Not an Overbold Beginning
“It is, perhaps, an overbold beginning, but I will venture to say that with its preaching Christianity stands or falls.” Thus did the Scottish theologian, Peter Taylor Forysth, begin his Lyman Beecher Lectures on Preaching at Yale in 1907. The book that emerged from those lectures, Positive Preaching and the Modern Mind, for all of its flaws, remains a -- perhaps the -- classic on the theology of the proclaimed Word in Protestantism.
What Forsyth does so well in that book are two things. First, he makes it clear that the direction of the action in preaching is from God to the person in the pew. Preaching is not a conversation. Preaching is not a lecture. Preaching is not primarily the imparting of information. Rather, preaching brings a word from God to bear upon the people of God who have gathered in His name.
It is only a few years ago that one of the then most influential preachers in North America was recommending a study of stand-up comedians as good preparation for the preaching ministry. That this comment on its own did not immediately destroy his credibility is an indictment on the state of the church, for it represented a confusion of preaching with (at best) communication and (at worst) entertainment. Forsyth, by way of contrast, makes this comment:
The Christian preacher is not the successor of the Greek orator, but of the Hebrew prophet. The orator comes with but an inspiration, the prophet comes with a revelation. In so far as the preacher and prophet had an analogue in Greece it was the dramatist, with his urgent sense of life’s guilty tragedy, its inevitable ethic, its unseen moral powers, and their atoning purifying note.
The understanding of any task is important to its proper execution. To see stand-up as analogous to preaching is to misunderstand the task. It is to fail to see that the message of preaching cannot be accommodated to a flippant medium without loss of a significant part of its substance. Of course, humor can be deployed pedagogically in a sermon; but if the content is supposed to be prophetic, the medium must reflect this at some profound level.
The second thing which Forsyth does, and that with a refreshingly cavalier brashness, is dismiss the notion that the preacher should worry overmuch about the tastes and convictions of the world which he is addressing. As he himself puts it, ‘[t]he preacher has to be sure of a knowledge that creates experience, and does not rise out of it.’ The preacher takes his cue from God’s Word, not from the world around him. This is the sole basis upon which he can speak with authority, for to do otherwise would doom him to preaching nothing but social work or psychology. By starting with God’s action, with God’s revelation, he speaks for God. His task is not to improve this world or my experience. It is to confront this world and my experience with the claims of the God who speaks and acts.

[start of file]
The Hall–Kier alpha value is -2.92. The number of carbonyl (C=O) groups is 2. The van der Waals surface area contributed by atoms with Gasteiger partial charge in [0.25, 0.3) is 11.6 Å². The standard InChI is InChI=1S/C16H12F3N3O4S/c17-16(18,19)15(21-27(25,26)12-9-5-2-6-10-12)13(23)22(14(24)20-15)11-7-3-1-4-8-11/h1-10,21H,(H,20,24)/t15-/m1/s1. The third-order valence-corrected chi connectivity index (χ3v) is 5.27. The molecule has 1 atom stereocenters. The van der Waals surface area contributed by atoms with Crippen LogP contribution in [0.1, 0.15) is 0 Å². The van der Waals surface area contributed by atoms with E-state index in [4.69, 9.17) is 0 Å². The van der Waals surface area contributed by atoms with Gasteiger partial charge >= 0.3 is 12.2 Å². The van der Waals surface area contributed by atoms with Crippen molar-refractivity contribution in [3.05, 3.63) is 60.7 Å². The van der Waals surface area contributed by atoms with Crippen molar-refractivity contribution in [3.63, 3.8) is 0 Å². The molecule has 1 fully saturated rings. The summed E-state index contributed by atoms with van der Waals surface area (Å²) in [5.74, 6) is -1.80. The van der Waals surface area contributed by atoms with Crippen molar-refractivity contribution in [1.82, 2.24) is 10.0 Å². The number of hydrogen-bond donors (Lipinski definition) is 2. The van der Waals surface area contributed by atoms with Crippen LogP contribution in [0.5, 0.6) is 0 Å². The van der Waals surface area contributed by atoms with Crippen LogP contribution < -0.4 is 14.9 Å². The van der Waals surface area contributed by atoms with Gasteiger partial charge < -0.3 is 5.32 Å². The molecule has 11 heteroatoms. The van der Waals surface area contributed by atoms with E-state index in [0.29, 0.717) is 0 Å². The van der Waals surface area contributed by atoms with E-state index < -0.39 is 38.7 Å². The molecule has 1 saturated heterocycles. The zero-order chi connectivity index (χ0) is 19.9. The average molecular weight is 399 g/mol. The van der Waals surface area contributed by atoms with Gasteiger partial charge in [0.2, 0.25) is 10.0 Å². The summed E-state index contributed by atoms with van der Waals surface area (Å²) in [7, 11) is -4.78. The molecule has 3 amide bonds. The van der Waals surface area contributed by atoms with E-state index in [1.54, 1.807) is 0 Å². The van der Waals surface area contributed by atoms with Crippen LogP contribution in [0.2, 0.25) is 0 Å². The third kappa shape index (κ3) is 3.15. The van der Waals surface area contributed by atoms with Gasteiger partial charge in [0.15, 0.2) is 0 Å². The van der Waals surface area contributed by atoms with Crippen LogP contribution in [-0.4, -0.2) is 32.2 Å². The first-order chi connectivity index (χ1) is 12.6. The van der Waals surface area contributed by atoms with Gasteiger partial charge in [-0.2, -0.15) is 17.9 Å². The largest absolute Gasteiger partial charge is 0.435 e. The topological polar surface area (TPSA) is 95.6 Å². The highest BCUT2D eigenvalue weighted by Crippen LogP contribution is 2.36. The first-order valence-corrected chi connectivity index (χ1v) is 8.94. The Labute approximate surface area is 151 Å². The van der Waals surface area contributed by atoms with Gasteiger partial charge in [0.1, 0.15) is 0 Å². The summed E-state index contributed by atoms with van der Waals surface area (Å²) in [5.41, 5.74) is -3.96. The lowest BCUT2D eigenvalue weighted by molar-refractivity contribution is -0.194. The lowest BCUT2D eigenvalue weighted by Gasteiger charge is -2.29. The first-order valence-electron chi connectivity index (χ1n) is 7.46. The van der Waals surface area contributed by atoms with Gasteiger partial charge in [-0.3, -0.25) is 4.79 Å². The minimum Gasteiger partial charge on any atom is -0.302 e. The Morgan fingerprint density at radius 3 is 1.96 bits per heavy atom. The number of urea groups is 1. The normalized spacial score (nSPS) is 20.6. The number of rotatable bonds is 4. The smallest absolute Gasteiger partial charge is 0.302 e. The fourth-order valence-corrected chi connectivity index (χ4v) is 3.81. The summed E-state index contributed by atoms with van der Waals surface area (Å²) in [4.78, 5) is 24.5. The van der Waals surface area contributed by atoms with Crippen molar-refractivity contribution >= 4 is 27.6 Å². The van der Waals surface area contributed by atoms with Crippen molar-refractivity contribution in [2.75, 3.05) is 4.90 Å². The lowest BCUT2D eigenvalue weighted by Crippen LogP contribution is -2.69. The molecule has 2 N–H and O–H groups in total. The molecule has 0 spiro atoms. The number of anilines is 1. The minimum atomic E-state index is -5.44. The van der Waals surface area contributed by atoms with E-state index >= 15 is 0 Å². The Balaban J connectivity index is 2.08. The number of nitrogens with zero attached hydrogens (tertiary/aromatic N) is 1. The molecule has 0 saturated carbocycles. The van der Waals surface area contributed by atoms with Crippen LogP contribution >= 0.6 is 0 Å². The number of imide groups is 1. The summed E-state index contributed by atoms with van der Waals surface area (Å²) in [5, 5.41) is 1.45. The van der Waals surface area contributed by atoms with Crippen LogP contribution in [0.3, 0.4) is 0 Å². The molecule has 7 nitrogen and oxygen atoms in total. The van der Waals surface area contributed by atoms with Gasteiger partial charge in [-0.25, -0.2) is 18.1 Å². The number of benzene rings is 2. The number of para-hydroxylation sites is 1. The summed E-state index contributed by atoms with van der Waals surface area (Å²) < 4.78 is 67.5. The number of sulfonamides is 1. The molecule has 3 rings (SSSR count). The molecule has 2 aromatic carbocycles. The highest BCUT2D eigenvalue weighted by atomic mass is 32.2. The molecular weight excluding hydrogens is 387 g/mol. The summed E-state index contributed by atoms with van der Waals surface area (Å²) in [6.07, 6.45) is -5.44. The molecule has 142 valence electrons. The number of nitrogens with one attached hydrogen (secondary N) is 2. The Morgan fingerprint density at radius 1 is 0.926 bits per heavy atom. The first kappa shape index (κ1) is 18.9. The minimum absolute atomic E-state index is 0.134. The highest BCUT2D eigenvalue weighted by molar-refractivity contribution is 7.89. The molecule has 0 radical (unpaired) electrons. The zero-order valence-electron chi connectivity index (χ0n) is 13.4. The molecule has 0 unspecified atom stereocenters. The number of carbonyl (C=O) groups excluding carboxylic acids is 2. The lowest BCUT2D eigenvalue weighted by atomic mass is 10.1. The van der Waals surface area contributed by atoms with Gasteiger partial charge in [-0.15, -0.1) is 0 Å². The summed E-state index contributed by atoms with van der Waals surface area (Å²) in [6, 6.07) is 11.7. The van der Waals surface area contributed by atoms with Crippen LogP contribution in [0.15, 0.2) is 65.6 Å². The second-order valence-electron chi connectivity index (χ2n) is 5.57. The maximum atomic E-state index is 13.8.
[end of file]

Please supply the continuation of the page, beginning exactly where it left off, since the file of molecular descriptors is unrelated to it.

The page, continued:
With all of the current discussion of how the church should face the challenges of this new era, where sexual politics dominate the landscape and the gap between a Christian ethic and what the world considers ethically plausible is as great as it has ever been and growing greater, the temptation is to panic. Yet what we now see before us is merely a more accurate representation of what has been true all along: the gods of this age and the God of the Bible are not the same and are indeed opposed to each other as they always have been. Thus, even as circumstances change, we must not allow ourselves to be mesmerized by this change into thinking the odds are any more insurmountable for the church today than at points in the past.
Only the incidentals of our current situation have changed. The underlying principles remain always the same, and thus the church’s task remains the same: to declare with a ‘This saith the Lord!’ that this age is passing. Now is not the time to lose confidence in the very mode of God’s action in this world, nor is it the time to put men in pulpits who lack the conviction, the calling, and the skills for the task. Now is the time to focus more than ever on the training of those who can speak with authority from the pulpit because they speak with the authority of God himself.
It is surely not an overbold beginning for how we might face the current challenges by suggesting that we do so by preaching the Word, in season and out of season.